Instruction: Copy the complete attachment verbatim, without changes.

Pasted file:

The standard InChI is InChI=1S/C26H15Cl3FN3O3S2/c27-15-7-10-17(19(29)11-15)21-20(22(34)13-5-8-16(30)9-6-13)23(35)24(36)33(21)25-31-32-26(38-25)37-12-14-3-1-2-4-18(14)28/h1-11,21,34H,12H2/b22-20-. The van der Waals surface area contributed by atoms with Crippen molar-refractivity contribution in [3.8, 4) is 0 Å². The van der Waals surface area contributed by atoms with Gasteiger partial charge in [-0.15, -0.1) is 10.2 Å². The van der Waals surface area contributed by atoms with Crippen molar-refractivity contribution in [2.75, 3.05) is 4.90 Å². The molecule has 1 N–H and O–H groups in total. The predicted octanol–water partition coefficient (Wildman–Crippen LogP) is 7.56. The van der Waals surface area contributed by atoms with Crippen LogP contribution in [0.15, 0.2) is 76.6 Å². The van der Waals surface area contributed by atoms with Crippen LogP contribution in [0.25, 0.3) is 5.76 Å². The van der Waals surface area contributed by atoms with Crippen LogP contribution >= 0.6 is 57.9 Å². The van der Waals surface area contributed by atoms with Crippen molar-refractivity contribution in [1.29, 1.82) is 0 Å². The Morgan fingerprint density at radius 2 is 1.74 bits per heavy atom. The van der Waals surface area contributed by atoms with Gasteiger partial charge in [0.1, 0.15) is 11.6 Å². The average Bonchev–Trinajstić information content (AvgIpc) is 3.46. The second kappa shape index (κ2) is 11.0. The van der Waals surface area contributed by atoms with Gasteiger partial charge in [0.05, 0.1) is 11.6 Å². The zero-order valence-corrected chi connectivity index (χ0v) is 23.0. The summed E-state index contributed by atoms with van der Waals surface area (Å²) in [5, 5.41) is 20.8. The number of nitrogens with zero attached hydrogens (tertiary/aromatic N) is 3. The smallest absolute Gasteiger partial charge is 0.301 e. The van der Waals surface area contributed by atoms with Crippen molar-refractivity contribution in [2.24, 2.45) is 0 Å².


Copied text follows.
The standard InChI is InChI=1S/C26H15Cl3FN3O3S2/c27-15-7-10-17(19(29)11-15)21-20(22(34)13-5-8-16(30)9-6-13)23(35)24(36)33(21)25-31-32-26(38-25)37-12-14-3-1-2-4-18(14)28/h1-11,21,34H,12H2/b22-20-. The van der Waals surface area contributed by atoms with Crippen molar-refractivity contribution in [3.8, 4) is 0 Å². The van der Waals surface area contributed by atoms with Gasteiger partial charge in [-0.15, -0.1) is 10.2 Å². The van der Waals surface area contributed by atoms with Crippen molar-refractivity contribution in [2.75, 3.05) is 4.90 Å². The molecule has 1 N–H and O–H groups in total. The predicted octanol–water partition coefficient (Wildman–Crippen LogP) is 7.56. The van der Waals surface area contributed by atoms with Crippen LogP contribution in [0.15, 0.2) is 76.6 Å². The van der Waals surface area contributed by atoms with Crippen LogP contribution in [0.25, 0.3) is 5.76 Å². The van der Waals surface area contributed by atoms with Crippen LogP contribution >= 0.6 is 57.9 Å². The van der Waals surface area contributed by atoms with Crippen molar-refractivity contribution in [1.29, 1.82) is 0 Å². The Morgan fingerprint density at radius 2 is 1.74 bits per heavy atom. The van der Waals surface area contributed by atoms with Gasteiger partial charge in [0.1, 0.15) is 11.6 Å². The average Bonchev–Trinajstić information content (AvgIpc) is 3.46. The second kappa shape index (κ2) is 11.0. The van der Waals surface area contributed by atoms with Gasteiger partial charge in [0.05, 0.1) is 11.6 Å². The zero-order valence-corrected chi connectivity index (χ0v) is 23.0. The summed E-state index contributed by atoms with van der Waals surface area (Å²) in [5, 5.41) is 20.8. The number of nitrogens with zero attached hydrogens (tertiary/aromatic N) is 3. The smallest absolute Gasteiger partial charge is 0.301 e. The van der Waals surface area contributed by atoms with Crippen molar-refractivity contribution in [2.24, 2.45) is 0 Å².